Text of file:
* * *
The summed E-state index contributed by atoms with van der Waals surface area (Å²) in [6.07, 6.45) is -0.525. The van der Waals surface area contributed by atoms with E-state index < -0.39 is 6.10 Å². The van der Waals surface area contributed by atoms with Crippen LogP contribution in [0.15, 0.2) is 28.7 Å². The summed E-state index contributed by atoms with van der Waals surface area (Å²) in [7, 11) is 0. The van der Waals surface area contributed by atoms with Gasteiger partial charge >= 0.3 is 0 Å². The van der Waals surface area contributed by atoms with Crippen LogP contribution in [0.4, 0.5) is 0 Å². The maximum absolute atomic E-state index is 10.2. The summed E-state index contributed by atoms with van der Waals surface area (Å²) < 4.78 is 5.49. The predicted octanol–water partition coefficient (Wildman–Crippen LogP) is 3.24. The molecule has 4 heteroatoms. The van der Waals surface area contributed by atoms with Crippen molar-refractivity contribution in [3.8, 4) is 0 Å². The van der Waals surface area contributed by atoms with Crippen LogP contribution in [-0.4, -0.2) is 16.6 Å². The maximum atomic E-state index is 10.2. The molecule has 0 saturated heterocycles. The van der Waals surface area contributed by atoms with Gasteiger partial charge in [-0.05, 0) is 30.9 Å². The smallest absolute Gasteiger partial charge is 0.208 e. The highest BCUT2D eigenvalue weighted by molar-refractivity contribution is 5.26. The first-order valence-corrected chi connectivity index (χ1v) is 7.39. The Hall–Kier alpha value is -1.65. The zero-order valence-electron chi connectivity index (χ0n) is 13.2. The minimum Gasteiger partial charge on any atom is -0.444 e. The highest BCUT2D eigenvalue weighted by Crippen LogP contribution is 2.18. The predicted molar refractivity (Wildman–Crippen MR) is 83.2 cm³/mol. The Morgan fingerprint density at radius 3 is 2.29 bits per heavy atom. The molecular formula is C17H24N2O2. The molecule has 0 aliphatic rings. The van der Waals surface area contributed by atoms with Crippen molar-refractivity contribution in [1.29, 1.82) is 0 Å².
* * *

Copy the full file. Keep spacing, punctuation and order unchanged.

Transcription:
The summed E-state index contributed by atoms with van der Waals surface area (Å²) in [6.07, 6.45) is -0.525. The van der Waals surface area contributed by atoms with E-state index < -0.39 is 6.10 Å². The van der Waals surface area contributed by atoms with Crippen LogP contribution in [0.15, 0.2) is 28.7 Å². The summed E-state index contributed by atoms with van der Waals surface area (Å²) in [7, 11) is 0. The van der Waals surface area contributed by atoms with Gasteiger partial charge >= 0.3 is 0 Å². The van der Waals surface area contributed by atoms with Crippen LogP contribution in [0.4, 0.5) is 0 Å². The maximum absolute atomic E-state index is 10.2. The summed E-state index contributed by atoms with van der Waals surface area (Å²) < 4.78 is 5.49. The predicted octanol–water partition coefficient (Wildman–Crippen LogP) is 3.24. The molecule has 4 heteroatoms. The van der Waals surface area contributed by atoms with Crippen molar-refractivity contribution in [3.8, 4) is 0 Å². The van der Waals surface area contributed by atoms with Crippen LogP contribution in [-0.4, -0.2) is 16.6 Å². The maximum atomic E-state index is 10.2. The molecule has 0 saturated heterocycles. The van der Waals surface area contributed by atoms with Gasteiger partial charge in [-0.05, 0) is 30.9 Å². The smallest absolute Gasteiger partial charge is 0.208 e. The highest BCUT2D eigenvalue weighted by molar-refractivity contribution is 5.26. The first-order valence-corrected chi connectivity index (χ1v) is 7.39. The Hall–Kier alpha value is -1.65. The zero-order valence-electron chi connectivity index (χ0n) is 13.2. The minimum Gasteiger partial charge on any atom is -0.444 e. The highest BCUT2D eigenvalue weighted by Crippen LogP contribution is 2.18. The predicted molar refractivity (Wildman–Crippen MR) is 83.2 cm³/mol. The Morgan fingerprint density at radius 3 is 2.29 bits per heavy atom. The molecular formula is C17H24N2O2. The molecule has 0 aliphatic rings. The van der Waals surface area contributed by atoms with Crippen molar-refractivity contribution in [1.29, 1.82) is 0 Å².